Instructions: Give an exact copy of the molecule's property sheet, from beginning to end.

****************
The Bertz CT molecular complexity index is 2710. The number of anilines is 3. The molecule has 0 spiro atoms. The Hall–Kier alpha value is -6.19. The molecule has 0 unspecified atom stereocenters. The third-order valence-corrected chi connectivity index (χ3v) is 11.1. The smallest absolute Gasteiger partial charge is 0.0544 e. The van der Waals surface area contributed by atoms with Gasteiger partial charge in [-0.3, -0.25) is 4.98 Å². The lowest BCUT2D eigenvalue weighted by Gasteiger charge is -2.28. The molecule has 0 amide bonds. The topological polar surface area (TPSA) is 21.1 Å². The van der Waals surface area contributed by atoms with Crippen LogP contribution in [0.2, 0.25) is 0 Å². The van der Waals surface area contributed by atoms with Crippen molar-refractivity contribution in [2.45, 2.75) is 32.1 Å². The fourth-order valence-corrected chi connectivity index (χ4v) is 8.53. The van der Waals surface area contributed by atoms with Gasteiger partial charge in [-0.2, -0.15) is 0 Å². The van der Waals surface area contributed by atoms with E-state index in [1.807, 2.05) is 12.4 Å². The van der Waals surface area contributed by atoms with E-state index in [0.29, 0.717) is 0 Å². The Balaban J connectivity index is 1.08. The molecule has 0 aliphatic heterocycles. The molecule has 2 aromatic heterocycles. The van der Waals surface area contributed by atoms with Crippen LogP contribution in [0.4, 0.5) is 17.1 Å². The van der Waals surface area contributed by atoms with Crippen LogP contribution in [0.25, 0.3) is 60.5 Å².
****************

The Bertz CT molecular complexity index is 2710. The number of anilines is 3. The molecule has 0 spiro atoms. The Hall–Kier alpha value is -6.19. The molecule has 0 unspecified atom stereocenters. The third-order valence-corrected chi connectivity index (χ3v) is 11.1. The smallest absolute Gasteiger partial charge is 0.0544 e. The van der Waals surface area contributed by atoms with Gasteiger partial charge in [-0.3, -0.25) is 4.98 Å². The lowest BCUT2D eigenvalue weighted by Gasteiger charge is -2.28. The molecule has 0 amide bonds. The topological polar surface area (TPSA) is 21.1 Å². The van der Waals surface area contributed by atoms with Crippen LogP contribution in [0.2, 0.25) is 0 Å². The van der Waals surface area contributed by atoms with Crippen molar-refractivity contribution in [2.45, 2.75) is 32.1 Å². The fourth-order valence-corrected chi connectivity index (χ4v) is 8.53. The van der Waals surface area contributed by atoms with Gasteiger partial charge in [-0.2, -0.15) is 0 Å². The van der Waals surface area contributed by atoms with E-state index in [1.807, 2.05) is 12.4 Å². The van der Waals surface area contributed by atoms with E-state index in [0.29, 0.717) is 0 Å². The Balaban J connectivity index is 1.08. The molecule has 0 aliphatic heterocycles. The molecule has 2 aromatic heterocycles. The van der Waals surface area contributed by atoms with Crippen LogP contribution in [0.4, 0.5) is 17.1 Å². The van der Waals surface area contributed by atoms with Crippen LogP contribution in [0.25, 0.3) is 60.5 Å².